March was very stormy with a parade of Nor’easters which led to the highest snow depth of the winter in Greater Moncton by the end of the month.
April was slightly colder than normal with chilly nights until mid-month and the last measurable snow fell on the 21st.
May had slightly above normal temperatures overall thanks to 14 days with daytime highs of 20 C or more but nights remained cold with single digit lows.
So far this June, the mean temperature is running three degrees below average with a hard frost on the 4th which was the coldest minimum since 16 April.
METEOROLOGICAL SPRING at the Greater Moncton International Airport
Average -1.7 C (1.2 degrees ABOVE normal)
Snowfall: well above normal, Rainfall: well below normal
Average 3.2 C (0.3 degrees BELOW normal)
Snowfall: below normal, Rainfall: above normal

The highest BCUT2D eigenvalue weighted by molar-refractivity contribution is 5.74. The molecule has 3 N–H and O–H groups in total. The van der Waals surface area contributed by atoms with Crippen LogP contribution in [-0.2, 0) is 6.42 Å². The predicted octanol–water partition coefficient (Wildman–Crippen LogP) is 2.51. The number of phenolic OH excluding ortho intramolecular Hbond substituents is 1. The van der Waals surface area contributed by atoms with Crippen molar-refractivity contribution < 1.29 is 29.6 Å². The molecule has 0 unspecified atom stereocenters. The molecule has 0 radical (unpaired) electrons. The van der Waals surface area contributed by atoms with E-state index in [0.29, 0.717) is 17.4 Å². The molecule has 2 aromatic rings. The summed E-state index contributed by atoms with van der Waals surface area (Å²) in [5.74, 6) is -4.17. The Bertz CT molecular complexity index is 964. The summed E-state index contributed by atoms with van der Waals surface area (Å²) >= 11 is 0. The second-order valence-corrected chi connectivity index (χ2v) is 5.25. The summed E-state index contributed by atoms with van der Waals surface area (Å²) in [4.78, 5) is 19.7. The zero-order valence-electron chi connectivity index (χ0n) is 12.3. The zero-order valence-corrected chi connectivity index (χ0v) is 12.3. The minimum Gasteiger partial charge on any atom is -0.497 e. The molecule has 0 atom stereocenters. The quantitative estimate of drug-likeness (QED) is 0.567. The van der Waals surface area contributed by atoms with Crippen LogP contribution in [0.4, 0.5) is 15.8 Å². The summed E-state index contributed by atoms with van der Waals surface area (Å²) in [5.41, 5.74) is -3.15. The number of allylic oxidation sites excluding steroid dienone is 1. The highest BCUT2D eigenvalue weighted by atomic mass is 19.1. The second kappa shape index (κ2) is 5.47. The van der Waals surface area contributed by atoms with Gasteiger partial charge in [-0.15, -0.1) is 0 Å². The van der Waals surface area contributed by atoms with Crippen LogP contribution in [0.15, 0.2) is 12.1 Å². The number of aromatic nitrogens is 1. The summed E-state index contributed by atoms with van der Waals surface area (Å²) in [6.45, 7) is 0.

Average 10.3 C (0.3 degrees ABOVE normal)
Rainfall: below normal, Snowfall: nil
Highway camera image courtesy NL Government
While not uncommon, the end of May is still late – and record breaking – for a significant snowfall of 36 cm in Gander.
A low pressure system brought strong winds and rain which turned to snow over northeast Newfoundland when the temperature fell to the freezing point.
Burgeo recorded a peak wind gust of 95 km/h as did Bonavista which also picked up 40 mm of rain.
Snowfall totals as of 3:30pm NDT:
- Gander 36 cm
- Lewisporte 26 cm
- Badger 16 cm
- Twillingate 11 cm
While a snowflake or two is common in early May in New Brunswick, accumulating snow is rare in the latter part of the month.
A cold front pushed through the province today and with a change in wind direction from south to north, precipitation changed from rain to snow and the thermometer plummeted.